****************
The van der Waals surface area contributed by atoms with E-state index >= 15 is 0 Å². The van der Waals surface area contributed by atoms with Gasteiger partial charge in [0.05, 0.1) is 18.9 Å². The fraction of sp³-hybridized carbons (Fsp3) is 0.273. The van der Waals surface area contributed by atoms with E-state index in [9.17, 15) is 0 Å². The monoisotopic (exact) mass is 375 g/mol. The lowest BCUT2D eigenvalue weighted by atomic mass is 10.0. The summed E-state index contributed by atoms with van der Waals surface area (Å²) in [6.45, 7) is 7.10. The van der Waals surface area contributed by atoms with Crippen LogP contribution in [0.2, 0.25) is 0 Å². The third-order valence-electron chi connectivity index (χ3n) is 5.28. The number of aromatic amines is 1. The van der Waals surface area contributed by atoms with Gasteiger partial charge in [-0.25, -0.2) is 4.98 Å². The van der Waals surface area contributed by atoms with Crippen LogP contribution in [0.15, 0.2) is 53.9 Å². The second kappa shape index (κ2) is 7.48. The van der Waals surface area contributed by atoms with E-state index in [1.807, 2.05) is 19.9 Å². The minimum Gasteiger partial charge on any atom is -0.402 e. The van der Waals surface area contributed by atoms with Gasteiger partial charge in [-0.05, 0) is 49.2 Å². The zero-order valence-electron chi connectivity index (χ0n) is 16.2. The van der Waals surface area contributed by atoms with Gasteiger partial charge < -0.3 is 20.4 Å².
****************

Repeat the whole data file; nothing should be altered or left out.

The van der Waals surface area contributed by atoms with E-state index >= 15 is 0 Å². The van der Waals surface area contributed by atoms with Gasteiger partial charge in [0.05, 0.1) is 18.9 Å². The fraction of sp³-hybridized carbons (Fsp3) is 0.273. The van der Waals surface area contributed by atoms with E-state index in [9.17, 15) is 0 Å². The monoisotopic (exact) mass is 375 g/mol. The lowest BCUT2D eigenvalue weighted by atomic mass is 10.0. The summed E-state index contributed by atoms with van der Waals surface area (Å²) in [6.45, 7) is 7.10. The van der Waals surface area contributed by atoms with Crippen LogP contribution in [0.2, 0.25) is 0 Å². The third-order valence-electron chi connectivity index (χ3n) is 5.28. The number of aromatic amines is 1. The van der Waals surface area contributed by atoms with Gasteiger partial charge in [-0.25, -0.2) is 4.98 Å². The van der Waals surface area contributed by atoms with Crippen LogP contribution in [0.15, 0.2) is 53.9 Å². The second kappa shape index (κ2) is 7.48. The van der Waals surface area contributed by atoms with E-state index in [1.807, 2.05) is 19.9 Å². The minimum Gasteiger partial charge on any atom is -0.402 e. The van der Waals surface area contributed by atoms with Gasteiger partial charge in [-0.05, 0) is 49.2 Å². The zero-order valence-electron chi connectivity index (χ0n) is 16.2. The van der Waals surface area contributed by atoms with Gasteiger partial charge < -0.3 is 20.4 Å².